President Bush, in comments yesterday about the wonderful state to which his policies have brought the
Well, he got that last part right, anyway (even a broken clock is right twice a day).
The VP, Lord Cheney, has famously derided conservation as “personal virtue.” While I applaud his willingness as a politician to publicly come out foursquare against virtue, this says a lot more about the real attitude of the hydrocarbon(aholic) industries than a New York Times full of pious ads about how they are diligently working to transition us off oil, coal, and gas, into a bright, clean, sustainable future.
The allegedly market-driven conservatives (subsidies for me, the bill for you) seem constitutionally unable even to get “incentivizing” right. Attempting to burnish both his green and bidness credentials, John McCain has suggested a $300 million dollar prize for the next gen battery capable of powering a plug-in hybrid.
News Flash: The company that develops this battery is not going to need the money once they succeed!
It would make a lot more sense to parcel this money out for research, cut any way you want. For purposes of comparison, MITs Technology Review reports that, “In 2008, the U.S. Department of Energy (DOE) devoted nearly $50 million to research and development for vehicle-related energy storage.”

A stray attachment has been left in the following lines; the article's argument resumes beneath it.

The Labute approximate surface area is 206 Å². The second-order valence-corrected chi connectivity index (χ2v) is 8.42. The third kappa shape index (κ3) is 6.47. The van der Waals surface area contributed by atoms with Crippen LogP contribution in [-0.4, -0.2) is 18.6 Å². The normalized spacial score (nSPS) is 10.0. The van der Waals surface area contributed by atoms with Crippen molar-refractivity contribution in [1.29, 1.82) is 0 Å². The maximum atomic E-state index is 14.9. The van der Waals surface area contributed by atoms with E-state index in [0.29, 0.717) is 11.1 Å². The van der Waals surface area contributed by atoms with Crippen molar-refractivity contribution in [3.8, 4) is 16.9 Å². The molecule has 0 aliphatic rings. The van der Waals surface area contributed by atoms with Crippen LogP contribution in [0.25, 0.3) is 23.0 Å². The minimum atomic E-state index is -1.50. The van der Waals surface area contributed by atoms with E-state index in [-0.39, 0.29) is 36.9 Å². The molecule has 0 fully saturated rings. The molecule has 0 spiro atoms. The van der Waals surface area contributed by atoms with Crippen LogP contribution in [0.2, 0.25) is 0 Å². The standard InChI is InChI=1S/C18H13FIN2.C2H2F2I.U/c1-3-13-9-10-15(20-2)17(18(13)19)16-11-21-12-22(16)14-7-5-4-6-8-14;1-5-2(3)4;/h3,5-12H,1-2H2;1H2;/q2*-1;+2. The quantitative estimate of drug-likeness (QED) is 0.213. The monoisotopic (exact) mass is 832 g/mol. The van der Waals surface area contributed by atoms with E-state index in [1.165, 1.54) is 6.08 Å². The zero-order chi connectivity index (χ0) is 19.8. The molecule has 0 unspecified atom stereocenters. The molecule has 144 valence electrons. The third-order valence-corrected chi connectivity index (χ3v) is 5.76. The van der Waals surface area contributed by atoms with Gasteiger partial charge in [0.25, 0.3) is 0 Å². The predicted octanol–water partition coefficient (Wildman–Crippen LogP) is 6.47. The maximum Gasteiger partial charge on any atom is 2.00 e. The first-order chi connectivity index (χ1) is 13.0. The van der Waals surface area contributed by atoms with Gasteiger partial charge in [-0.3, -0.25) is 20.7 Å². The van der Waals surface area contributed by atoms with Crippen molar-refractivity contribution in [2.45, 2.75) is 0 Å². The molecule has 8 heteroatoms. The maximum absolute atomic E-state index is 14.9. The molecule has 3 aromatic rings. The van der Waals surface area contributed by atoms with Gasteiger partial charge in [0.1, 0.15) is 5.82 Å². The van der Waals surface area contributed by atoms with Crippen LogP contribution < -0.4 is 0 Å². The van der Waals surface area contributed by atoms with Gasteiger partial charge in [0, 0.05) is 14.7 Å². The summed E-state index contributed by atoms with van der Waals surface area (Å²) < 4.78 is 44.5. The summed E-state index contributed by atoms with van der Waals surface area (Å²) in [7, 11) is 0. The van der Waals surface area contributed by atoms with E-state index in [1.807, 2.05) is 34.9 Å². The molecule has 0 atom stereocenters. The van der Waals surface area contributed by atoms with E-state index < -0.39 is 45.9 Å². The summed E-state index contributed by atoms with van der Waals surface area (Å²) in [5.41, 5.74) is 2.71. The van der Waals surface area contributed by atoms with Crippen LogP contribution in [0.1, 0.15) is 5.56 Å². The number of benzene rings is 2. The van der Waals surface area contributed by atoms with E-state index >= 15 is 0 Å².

We have inflated and popped any number of alternative energy bubbles in the last three decades (recall Uncle Reagan, upon taking office, tearing the solar panels off the White House roof—take that Saudi Arabia!).
We don’t price energy to reflect its true cost; we consistently and heavily subsidize rich, polluting, unsustainable energy companies, and; we turn on and off the trickle of subsidy to alternative energy companies—giving and then taking away tax breaks, for example.
We need government policies that support and help create a sustainable future rather than pouring money down the rat hole of the unsustainable hydrocarbon-based technologies of the past. We need politicians willing to do more than simply mouth supportive but empty platitudes.